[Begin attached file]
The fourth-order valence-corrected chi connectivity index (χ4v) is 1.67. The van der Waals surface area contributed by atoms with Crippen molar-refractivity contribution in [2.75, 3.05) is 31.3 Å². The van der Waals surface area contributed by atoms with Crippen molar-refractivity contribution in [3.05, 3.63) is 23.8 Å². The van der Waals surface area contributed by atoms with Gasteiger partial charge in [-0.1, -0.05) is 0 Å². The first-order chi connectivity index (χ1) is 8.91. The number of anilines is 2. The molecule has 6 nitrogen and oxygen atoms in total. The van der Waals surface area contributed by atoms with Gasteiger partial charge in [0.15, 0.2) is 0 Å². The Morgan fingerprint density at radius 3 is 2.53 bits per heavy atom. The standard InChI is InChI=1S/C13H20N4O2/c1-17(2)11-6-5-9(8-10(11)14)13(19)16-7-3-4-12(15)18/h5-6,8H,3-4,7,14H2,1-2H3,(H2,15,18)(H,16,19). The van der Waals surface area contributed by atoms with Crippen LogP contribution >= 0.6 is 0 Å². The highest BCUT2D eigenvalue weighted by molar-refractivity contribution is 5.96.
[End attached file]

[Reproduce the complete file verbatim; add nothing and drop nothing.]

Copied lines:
The fourth-order valence-corrected chi connectivity index (χ4v) is 1.67. The van der Waals surface area contributed by atoms with Crippen molar-refractivity contribution in [2.75, 3.05) is 31.3 Å². The van der Waals surface area contributed by atoms with Crippen molar-refractivity contribution in [3.05, 3.63) is 23.8 Å². The van der Waals surface area contributed by atoms with Gasteiger partial charge in [-0.1, -0.05) is 0 Å². The first-order chi connectivity index (χ1) is 8.91. The number of anilines is 2. The molecule has 6 nitrogen and oxygen atoms in total. The van der Waals surface area contributed by atoms with Gasteiger partial charge in [0.15, 0.2) is 0 Å². The Morgan fingerprint density at radius 3 is 2.53 bits per heavy atom. The standard InChI is InChI=1S/C13H20N4O2/c1-17(2)11-6-5-9(8-10(11)14)13(19)16-7-3-4-12(15)18/h5-6,8H,3-4,7,14H2,1-2H3,(H2,15,18)(H,16,19). The van der Waals surface area contributed by atoms with Crippen LogP contribution >= 0.6 is 0 Å². The highest BCUT2D eigenvalue weighted by molar-refractivity contribution is 5.96.